In the past, we’ve gotten small jobs done by hiring people who do side work on the weekend.
But our usual source for these referrals told us he didn’t know of anyone he’d feel comfortable recommending to do a job like this on a side work basis (basically because you can do a lot of things wrong with a window install!)
So, Mr. FG did some searching around online and chose a couple of companies to give us estimates.
We had a big window company come and also a very highly-rated small business, run by a Polish family who immigrated here.
The big window company’s estimate was almost twice the small business’s estimate, and since the small company was so highly rated and also much more affordable, we decided to go with them.
How much did this cost?
The total for the two windows, the electrical work, and the installation was $1550.
I really had no idea what to expect with the estimate, and at first, I was a little taken aback. $1550 is a lot of money for something that really was just for me.
(No one else was opposed to the idea of extra windows, but no one else felt particularly desirous of having extra windows. It really was my idea, for my own benefit.)
Mr. FG asked me how I felt about spending the money (he was good with it, since he is less of a saver than me!), and as I hemmed and hawed, Lisey, who was in the room, was like, “Mom. You pretty much never ask for anything, so we know that when you mention wanting something, you REALLY want it.”
Which is a very fair point. I don’t often come up with ideas that involve spending money.
But I have been wishing to have some natural light on that wall for a very long time, and we had the money in our home improvement budget to cover this project (while still having plenty left over for other repairs/maintenance that might come up).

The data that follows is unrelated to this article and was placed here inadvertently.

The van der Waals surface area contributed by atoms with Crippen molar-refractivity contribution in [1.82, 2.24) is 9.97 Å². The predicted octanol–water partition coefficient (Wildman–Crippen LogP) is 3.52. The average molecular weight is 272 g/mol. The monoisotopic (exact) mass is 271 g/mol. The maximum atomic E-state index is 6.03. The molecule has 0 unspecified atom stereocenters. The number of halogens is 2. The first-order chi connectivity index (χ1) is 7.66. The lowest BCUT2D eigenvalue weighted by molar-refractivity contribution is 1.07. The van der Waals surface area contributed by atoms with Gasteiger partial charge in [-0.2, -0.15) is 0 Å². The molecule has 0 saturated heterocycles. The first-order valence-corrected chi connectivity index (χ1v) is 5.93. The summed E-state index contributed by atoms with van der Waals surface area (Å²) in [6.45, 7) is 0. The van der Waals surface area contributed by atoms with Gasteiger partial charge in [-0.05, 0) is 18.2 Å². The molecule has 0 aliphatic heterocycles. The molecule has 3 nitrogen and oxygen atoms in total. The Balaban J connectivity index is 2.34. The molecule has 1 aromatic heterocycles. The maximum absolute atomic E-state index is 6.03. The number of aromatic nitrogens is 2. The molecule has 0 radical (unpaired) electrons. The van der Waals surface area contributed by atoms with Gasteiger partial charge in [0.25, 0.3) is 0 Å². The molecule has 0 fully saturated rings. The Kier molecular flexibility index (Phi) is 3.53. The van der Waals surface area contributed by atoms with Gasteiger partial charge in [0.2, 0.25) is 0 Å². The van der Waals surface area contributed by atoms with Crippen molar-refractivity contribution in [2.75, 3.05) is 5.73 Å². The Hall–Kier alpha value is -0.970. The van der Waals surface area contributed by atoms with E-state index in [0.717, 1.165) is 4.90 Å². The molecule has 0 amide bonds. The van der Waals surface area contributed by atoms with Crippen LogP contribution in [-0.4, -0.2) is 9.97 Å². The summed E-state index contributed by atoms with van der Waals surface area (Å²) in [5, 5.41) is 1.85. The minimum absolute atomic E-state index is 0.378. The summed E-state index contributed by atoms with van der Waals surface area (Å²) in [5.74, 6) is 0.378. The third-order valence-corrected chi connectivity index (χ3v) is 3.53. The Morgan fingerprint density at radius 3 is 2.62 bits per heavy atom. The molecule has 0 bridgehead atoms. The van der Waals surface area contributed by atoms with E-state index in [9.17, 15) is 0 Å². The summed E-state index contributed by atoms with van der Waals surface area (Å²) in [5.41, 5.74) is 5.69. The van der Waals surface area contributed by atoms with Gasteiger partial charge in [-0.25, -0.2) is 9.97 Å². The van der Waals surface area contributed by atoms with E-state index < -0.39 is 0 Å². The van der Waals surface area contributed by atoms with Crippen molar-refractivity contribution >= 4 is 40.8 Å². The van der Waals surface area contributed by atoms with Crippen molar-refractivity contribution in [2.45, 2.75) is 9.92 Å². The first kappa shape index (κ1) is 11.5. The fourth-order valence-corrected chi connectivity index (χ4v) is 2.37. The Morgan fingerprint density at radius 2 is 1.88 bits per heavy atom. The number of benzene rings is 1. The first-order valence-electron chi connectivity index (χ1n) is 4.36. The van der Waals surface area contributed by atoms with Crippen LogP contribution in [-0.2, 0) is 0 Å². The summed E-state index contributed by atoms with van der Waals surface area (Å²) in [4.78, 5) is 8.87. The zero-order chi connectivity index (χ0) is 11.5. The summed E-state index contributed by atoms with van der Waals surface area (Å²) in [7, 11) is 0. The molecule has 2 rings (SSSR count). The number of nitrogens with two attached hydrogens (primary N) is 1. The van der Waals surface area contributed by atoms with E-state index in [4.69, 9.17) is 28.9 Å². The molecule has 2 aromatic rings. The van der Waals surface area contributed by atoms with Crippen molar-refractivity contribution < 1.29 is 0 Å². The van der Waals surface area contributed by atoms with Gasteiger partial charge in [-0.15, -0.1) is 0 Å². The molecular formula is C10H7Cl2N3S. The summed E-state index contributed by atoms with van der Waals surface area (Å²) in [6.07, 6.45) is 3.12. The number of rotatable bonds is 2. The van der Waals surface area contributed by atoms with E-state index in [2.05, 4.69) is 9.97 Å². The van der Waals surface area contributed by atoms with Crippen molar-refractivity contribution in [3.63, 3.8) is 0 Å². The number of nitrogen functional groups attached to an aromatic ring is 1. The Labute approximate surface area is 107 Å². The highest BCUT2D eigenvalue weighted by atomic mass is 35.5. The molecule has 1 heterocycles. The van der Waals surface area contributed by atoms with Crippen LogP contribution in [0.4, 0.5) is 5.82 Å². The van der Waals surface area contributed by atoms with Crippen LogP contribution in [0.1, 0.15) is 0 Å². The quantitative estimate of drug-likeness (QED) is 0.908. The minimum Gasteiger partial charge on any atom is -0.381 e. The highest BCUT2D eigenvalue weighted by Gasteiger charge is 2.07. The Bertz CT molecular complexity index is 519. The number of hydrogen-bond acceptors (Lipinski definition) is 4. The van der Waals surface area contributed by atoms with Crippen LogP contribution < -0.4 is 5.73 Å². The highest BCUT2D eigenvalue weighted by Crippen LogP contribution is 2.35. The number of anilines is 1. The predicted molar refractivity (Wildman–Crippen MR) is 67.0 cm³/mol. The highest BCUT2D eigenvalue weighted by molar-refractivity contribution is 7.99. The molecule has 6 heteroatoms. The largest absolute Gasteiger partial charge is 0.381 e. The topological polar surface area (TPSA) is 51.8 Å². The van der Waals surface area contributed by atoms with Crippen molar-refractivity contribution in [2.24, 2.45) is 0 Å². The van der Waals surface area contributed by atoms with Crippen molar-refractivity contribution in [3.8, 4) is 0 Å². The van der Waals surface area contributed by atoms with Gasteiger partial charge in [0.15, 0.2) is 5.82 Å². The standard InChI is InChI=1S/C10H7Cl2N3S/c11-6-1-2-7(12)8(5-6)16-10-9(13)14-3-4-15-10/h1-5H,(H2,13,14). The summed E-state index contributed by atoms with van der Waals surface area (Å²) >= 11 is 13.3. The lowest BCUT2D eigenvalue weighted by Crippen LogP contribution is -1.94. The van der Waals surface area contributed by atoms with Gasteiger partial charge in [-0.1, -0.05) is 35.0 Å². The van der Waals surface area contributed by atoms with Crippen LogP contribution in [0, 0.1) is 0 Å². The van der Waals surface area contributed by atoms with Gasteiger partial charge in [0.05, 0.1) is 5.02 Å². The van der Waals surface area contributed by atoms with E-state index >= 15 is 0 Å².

It is true that I really, really wanted the windows.
So I decided to sign the contract.
Then we waited. And waited. And waited.
Home improvement materials are sometimes on a pretty bad back-order schedule right now because of the pandemic.
But I figured, hey, I’ve been waiting almost a decade. What’s another few months?
The windows finally came in, and we got an install date.
But then it rained.
So we waited again.
Then the guys came, cut the hole in the interior wall, and discovered the outlet wire was running exactly the way they hoped it was not.
They hire an electrician to do contract work when necessary, and he ended up not being able to come for two days.
Then it rained again. More waiting.
And THEN finally we got a sunny day, and the actual install only took a couple of hours.
Was it worth it?
TOTALLY. I am really happy that we spent the money.
In fact, I’m not sure I have ever been happier with a home improvement project (and we have done a lot of them.)
This has made a really enormous difference in how the whole main living area feels, and I am particularly delighted at the thought of having more light in the winter.
We are really happy with the small company we hired
All three of the guys we dealt with were great; very polite and friendly. The work was good quality and they even sent us a hand-written thank you note after the job was done!
I don’t think it would have been a wrong choice to hire the big window company, but it did feel nice to support the small business.
(If you are local to me and you want the company’s name, just email me.)
Any other questions?
Hopefully I covered everything you were wanting to know, but if not, let me know in the comments!